Fourth, concluding remarks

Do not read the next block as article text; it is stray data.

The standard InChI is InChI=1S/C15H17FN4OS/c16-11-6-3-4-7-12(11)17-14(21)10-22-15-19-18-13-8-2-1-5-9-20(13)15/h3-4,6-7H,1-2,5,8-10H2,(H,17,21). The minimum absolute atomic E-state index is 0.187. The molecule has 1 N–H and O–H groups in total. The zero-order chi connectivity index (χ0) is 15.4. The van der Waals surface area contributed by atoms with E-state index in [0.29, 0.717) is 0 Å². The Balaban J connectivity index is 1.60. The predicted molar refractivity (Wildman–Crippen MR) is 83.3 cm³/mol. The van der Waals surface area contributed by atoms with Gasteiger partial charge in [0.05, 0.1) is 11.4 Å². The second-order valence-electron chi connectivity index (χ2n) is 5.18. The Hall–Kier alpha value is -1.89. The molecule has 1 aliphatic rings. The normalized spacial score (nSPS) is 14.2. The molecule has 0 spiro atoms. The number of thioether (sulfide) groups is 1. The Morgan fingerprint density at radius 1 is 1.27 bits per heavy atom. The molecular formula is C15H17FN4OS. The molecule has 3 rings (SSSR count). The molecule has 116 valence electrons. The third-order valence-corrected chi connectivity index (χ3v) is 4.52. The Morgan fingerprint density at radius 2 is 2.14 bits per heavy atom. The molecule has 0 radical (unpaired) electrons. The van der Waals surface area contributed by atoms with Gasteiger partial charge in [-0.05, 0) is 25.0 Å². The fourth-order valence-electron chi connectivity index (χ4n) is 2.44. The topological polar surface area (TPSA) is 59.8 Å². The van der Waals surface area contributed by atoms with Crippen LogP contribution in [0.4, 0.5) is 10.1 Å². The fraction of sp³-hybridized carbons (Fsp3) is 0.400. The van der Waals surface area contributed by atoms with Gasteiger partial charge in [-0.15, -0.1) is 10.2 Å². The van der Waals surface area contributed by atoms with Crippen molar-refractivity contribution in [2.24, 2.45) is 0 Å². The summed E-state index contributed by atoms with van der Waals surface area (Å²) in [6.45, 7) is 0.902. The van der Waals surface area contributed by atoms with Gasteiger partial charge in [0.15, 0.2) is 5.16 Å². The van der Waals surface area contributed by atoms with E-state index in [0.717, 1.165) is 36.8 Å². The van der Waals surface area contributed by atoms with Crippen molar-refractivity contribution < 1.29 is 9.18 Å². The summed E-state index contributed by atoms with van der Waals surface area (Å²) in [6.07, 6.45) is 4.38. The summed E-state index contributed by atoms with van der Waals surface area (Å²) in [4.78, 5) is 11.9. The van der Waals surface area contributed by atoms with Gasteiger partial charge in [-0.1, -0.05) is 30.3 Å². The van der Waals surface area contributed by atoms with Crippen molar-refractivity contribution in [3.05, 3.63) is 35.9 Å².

Multiplexing SUD has the risk of infection and performance damage, but the huge economic benefits lead to reuse there is room for existence. There is still no definitive decision-making conclusion on the benefits of multiplexing SUDs and the possible trade-offs. Throughout the international SUD market, the management model is also very different. Through professional institutions and official research that can reuse should not lose the safety and effectiveness of the standard, the policy "blocking or put" the two extremes are unwise. Regulatory re-processing and sound regulatory policies are extremely important. It is a good choice to determine the reprocessable SUD type and reprocessing criteria according to the risk category, such as the requirement that SUDs that are only delicate or difficult to clean and disinfect. As the reuse of SUD management related to health care and medical equipment, the two major management departments, how to coordinate and multi-evidence-based, look forward to the active discussion at the national level and policy guidance.